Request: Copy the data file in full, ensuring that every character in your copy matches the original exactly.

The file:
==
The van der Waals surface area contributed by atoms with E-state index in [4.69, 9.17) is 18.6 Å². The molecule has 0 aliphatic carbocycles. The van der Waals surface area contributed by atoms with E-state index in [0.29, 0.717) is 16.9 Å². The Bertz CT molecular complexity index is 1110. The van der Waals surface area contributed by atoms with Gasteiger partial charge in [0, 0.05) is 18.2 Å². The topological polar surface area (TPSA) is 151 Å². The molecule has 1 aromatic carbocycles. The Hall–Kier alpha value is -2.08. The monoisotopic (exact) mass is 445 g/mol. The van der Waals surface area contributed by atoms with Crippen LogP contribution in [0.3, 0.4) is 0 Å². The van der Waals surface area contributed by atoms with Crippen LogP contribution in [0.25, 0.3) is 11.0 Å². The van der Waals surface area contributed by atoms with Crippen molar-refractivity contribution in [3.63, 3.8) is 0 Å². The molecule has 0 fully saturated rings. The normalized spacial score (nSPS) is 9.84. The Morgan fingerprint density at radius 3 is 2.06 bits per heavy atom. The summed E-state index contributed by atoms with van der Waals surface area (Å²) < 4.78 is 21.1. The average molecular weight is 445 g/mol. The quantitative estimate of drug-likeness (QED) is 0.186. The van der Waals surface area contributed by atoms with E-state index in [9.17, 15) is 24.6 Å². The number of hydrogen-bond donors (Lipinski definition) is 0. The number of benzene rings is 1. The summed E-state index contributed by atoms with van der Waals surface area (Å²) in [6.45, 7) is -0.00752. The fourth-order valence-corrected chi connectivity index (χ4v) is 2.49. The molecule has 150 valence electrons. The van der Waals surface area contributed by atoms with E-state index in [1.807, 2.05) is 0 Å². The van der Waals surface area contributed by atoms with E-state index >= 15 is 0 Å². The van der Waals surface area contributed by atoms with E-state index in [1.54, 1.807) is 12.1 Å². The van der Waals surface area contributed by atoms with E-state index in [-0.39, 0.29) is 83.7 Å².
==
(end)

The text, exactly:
The van der Waals surface area contributed by atoms with E-state index in [4.69, 9.17) is 18.6 Å². The molecule has 0 aliphatic carbocycles. The van der Waals surface area contributed by atoms with E-state index in [0.29, 0.717) is 16.9 Å². The Bertz CT molecular complexity index is 1110. The van der Waals surface area contributed by atoms with Gasteiger partial charge in [0, 0.05) is 18.2 Å². The topological polar surface area (TPSA) is 151 Å². The molecule has 1 aromatic carbocycles. The Hall–Kier alpha value is -2.08. The monoisotopic (exact) mass is 445 g/mol. The van der Waals surface area contributed by atoms with Crippen LogP contribution in [0.3, 0.4) is 0 Å². The van der Waals surface area contributed by atoms with Crippen LogP contribution in [0.25, 0.3) is 11.0 Å². The van der Waals surface area contributed by atoms with Crippen molar-refractivity contribution in [3.63, 3.8) is 0 Å². The molecule has 0 fully saturated rings. The normalized spacial score (nSPS) is 9.84. The Morgan fingerprint density at radius 3 is 2.06 bits per heavy atom. The summed E-state index contributed by atoms with van der Waals surface area (Å²) < 4.78 is 21.1. The average molecular weight is 445 g/mol. The quantitative estimate of drug-likeness (QED) is 0.186. The van der Waals surface area contributed by atoms with E-state index in [9.17, 15) is 24.6 Å². The number of hydrogen-bond donors (Lipinski definition) is 0. The number of benzene rings is 1. The summed E-state index contributed by atoms with van der Waals surface area (Å²) in [6.45, 7) is -0.00752. The fourth-order valence-corrected chi connectivity index (χ4v) is 2.49. The molecule has 150 valence electrons. The van der Waals surface area contributed by atoms with E-state index in [1.807, 2.05) is 0 Å². The van der Waals surface area contributed by atoms with E-state index >= 15 is 0 Å². The van der Waals surface area contributed by atoms with E-state index in [1.54, 1.807) is 12.1 Å². The van der Waals surface area contributed by atoms with E-state index in [-0.39, 0.29) is 83.7 Å².